Joanna Macy

Apatheia by Richard Lawless

Activists decry public apathy. The cause of our apathy, however, is not indifference. It stems from a fear of the despair that lurks beneath the tenor of life-as-usual. Sometimes it manifests in dreams of mass destruction, and is exorcised in the morning jog and shower or in the public fantasies of disaster movies. Because of social taboos against despair and because of fear of pain, it is rarely acknowledged or expressed directly. It is kept at bay. The suppression of despair, like that of any deep recurrent response, produces a partial numbing of the psyche. Expressions of anguish or outrage are muted, deadened as if a nerve had been cut.

The refusal to feel takes a heavy toll. It not only impoverishes our emotional and sensory life - flowers are dimmer and less fragrant, our loves less ecstatic - but also impedes our capacity to process and respond to information. The energy expended in pushing down despair is diverted from more creative uses, depleting the resilience and imagination needed for fresh visions and strategies. Fear of despair erects an invisible screen, filtering out anxiety-provoking data. In a world where organisms require feedback in order to adapt and survive, this is suicidal. Now, when we most need to measure the effects of our acts, our attention and curiosity slacken as if we are already preparing for the big sleep. Doggedly attending to business-as-usual, we’re denying both our despair and our ability to cope with it.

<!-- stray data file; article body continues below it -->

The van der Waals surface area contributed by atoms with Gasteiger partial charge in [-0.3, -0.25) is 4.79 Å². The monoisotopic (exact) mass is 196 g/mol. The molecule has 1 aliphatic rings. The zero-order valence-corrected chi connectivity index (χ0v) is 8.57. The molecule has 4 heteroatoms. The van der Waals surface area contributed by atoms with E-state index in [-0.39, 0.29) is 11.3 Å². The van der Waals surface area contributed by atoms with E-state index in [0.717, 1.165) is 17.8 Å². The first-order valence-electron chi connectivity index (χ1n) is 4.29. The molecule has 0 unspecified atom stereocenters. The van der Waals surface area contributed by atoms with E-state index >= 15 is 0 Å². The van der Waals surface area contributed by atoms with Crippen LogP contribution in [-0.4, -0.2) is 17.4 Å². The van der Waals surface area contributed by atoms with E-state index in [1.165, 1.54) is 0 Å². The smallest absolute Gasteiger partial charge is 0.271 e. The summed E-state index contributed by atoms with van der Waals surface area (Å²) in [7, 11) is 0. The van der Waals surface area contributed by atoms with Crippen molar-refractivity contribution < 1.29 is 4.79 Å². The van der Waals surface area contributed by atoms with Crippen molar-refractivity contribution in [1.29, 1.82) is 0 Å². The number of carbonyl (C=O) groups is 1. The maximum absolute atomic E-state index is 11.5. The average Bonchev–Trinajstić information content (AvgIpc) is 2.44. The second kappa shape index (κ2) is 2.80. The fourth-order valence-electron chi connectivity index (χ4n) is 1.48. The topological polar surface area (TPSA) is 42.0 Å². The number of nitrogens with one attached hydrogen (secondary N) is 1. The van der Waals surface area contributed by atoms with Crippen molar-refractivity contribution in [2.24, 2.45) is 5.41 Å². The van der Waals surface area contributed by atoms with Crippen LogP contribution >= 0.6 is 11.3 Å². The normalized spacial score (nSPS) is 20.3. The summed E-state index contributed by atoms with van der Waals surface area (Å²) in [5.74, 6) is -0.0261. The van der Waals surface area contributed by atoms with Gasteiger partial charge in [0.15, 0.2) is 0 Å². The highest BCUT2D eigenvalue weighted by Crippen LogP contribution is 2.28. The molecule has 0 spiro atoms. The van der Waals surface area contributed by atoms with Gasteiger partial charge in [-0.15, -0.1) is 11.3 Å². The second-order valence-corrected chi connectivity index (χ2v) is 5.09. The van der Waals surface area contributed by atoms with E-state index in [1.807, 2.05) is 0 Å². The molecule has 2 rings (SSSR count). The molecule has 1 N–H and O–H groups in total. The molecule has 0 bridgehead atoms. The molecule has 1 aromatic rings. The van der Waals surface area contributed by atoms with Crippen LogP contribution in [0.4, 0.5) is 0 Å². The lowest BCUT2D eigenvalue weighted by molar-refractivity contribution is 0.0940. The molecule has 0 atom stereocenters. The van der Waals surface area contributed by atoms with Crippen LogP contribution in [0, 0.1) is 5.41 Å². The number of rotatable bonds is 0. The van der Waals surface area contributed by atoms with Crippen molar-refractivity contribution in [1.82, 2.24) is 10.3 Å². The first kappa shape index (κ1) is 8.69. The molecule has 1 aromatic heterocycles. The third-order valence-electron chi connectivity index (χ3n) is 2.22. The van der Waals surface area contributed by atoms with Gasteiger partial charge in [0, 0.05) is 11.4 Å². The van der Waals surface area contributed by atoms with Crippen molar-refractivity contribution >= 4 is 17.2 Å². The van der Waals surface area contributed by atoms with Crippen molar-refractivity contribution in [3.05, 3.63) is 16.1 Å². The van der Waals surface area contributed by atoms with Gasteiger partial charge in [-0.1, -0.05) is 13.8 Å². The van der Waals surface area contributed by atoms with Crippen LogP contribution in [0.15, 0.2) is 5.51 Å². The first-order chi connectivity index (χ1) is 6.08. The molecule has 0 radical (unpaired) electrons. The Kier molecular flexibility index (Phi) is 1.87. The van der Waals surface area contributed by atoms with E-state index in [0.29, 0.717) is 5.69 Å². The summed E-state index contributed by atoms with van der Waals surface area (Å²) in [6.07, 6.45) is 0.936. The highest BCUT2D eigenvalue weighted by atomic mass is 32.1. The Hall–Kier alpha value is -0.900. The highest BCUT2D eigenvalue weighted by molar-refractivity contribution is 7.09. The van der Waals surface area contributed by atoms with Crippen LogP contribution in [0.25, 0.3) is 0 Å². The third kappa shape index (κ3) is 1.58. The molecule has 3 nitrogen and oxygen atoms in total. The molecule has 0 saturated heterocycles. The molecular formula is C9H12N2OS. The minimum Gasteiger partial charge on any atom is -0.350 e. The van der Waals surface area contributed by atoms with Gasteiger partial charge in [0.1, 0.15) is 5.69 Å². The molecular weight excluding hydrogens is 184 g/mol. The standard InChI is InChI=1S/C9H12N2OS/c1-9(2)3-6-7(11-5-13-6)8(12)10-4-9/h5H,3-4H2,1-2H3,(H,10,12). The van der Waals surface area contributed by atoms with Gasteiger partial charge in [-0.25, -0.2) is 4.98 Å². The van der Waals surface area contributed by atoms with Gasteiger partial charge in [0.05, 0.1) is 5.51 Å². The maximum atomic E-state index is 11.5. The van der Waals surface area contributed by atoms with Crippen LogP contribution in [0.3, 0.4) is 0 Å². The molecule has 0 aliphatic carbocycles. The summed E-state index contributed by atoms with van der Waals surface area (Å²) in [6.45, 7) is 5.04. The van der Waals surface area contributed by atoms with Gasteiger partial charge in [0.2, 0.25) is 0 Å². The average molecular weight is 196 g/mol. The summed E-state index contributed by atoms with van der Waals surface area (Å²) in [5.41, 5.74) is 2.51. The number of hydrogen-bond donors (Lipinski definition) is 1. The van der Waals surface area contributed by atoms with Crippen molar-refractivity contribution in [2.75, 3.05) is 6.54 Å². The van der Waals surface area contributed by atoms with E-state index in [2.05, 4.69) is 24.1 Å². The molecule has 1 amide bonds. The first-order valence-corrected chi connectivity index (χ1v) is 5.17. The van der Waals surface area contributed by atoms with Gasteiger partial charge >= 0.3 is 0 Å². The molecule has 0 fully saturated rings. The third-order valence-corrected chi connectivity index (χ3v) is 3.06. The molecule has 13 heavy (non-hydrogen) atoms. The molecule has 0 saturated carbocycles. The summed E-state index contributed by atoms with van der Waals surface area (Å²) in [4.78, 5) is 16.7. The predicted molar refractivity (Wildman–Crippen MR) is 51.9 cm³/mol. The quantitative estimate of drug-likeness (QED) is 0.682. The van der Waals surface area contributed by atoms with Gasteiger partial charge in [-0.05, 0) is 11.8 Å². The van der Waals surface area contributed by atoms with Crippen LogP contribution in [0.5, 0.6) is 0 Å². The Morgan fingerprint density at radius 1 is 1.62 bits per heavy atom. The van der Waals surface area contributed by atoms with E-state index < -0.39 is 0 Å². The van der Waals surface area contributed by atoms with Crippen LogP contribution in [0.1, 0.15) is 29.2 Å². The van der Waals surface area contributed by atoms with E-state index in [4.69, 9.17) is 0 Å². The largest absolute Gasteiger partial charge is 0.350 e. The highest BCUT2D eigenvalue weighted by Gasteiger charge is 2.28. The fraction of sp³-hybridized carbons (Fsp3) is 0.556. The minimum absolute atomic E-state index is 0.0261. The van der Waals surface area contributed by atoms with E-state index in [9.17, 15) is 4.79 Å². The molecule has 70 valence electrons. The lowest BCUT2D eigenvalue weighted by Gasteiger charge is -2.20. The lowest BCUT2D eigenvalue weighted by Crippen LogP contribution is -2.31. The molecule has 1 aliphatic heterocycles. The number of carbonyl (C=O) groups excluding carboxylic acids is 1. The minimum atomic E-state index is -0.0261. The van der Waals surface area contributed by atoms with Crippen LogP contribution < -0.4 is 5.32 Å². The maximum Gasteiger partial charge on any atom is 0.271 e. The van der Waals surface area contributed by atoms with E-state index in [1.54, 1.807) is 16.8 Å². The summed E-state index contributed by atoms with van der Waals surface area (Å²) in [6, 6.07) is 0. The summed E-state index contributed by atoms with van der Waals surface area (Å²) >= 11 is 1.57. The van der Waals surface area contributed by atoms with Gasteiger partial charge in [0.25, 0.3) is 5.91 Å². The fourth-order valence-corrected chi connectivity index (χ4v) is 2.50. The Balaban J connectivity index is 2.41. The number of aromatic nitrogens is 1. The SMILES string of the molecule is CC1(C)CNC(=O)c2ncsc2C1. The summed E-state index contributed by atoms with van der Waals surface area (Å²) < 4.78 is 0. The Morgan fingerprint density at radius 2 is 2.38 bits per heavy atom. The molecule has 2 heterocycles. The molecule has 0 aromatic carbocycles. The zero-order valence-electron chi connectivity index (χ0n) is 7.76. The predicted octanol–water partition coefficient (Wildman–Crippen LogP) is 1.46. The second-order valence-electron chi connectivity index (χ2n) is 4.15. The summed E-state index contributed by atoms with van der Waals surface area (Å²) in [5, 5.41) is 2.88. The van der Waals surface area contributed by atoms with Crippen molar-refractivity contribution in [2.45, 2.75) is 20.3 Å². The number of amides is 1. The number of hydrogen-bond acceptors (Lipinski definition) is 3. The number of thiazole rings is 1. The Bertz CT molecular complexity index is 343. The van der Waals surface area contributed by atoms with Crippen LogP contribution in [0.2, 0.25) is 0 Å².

So it’s good to look at what apathy is, to understand it with respect and compassion. Apatheia is a Greek word that means, literally, non-suffering. Given its etymology, apathy is the inability or refusal to experience pain. What is the pain we feel - and desperately try not to feel - in this planet-time? It is of another order altogether than what the ancient Greeks could have known; it pertains not just to privations of wealth, health, reputation, or loved ones, but to losses so vast we can hardly name them. It is pain for the world.

- Joanna Macy, World as Lover, World as Self